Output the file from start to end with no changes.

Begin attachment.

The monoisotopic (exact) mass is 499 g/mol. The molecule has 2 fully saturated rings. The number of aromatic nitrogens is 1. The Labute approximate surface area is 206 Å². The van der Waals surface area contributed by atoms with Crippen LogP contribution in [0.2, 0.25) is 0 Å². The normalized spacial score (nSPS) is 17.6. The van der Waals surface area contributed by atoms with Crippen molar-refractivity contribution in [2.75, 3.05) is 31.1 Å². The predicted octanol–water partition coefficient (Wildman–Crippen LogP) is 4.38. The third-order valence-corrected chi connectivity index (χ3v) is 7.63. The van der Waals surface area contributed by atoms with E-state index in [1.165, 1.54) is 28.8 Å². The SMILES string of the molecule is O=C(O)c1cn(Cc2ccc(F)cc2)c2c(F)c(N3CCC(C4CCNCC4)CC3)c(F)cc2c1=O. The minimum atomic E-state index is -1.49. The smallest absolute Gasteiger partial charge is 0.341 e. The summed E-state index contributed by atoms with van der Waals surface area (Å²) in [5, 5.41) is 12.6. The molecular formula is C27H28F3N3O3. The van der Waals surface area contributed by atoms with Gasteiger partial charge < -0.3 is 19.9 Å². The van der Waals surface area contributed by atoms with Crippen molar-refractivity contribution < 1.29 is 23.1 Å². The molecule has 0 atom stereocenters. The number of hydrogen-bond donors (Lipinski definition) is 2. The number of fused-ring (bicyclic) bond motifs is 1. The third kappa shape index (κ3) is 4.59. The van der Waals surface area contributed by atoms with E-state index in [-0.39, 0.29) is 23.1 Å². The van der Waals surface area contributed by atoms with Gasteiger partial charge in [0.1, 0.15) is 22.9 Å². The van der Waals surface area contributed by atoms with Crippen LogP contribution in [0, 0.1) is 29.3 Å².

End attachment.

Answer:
The monoisotopic (exact) mass is 499 g/mol. The molecule has 2 fully saturated rings. The number of aromatic nitrogens is 1. The Labute approximate surface area is 206 Å². The van der Waals surface area contributed by atoms with Crippen LogP contribution in [0.2, 0.25) is 0 Å². The normalized spacial score (nSPS) is 17.6. The van der Waals surface area contributed by atoms with Crippen molar-refractivity contribution in [2.75, 3.05) is 31.1 Å². The predicted octanol–water partition coefficient (Wildman–Crippen LogP) is 4.38. The third-order valence-corrected chi connectivity index (χ3v) is 7.63. The van der Waals surface area contributed by atoms with E-state index in [1.165, 1.54) is 28.8 Å². The SMILES string of the molecule is O=C(O)c1cn(Cc2ccc(F)cc2)c2c(F)c(N3CCC(C4CCNCC4)CC3)c(F)cc2c1=O. The minimum atomic E-state index is -1.49. The smallest absolute Gasteiger partial charge is 0.341 e. The summed E-state index contributed by atoms with van der Waals surface area (Å²) in [5, 5.41) is 12.6. The molecular formula is C27H28F3N3O3. The van der Waals surface area contributed by atoms with Gasteiger partial charge < -0.3 is 19.9 Å². The van der Waals surface area contributed by atoms with Crippen molar-refractivity contribution < 1.29 is 23.1 Å². The molecule has 0 atom stereocenters. The number of hydrogen-bond donors (Lipinski definition) is 2. The number of fused-ring (bicyclic) bond motifs is 1. The third kappa shape index (κ3) is 4.59. The van der Waals surface area contributed by atoms with E-state index in [-0.39, 0.29) is 23.1 Å². The van der Waals surface area contributed by atoms with Gasteiger partial charge in [0.1, 0.15) is 22.9 Å². The van der Waals surface area contributed by atoms with Crippen LogP contribution in [0, 0.1) is 29.3 Å².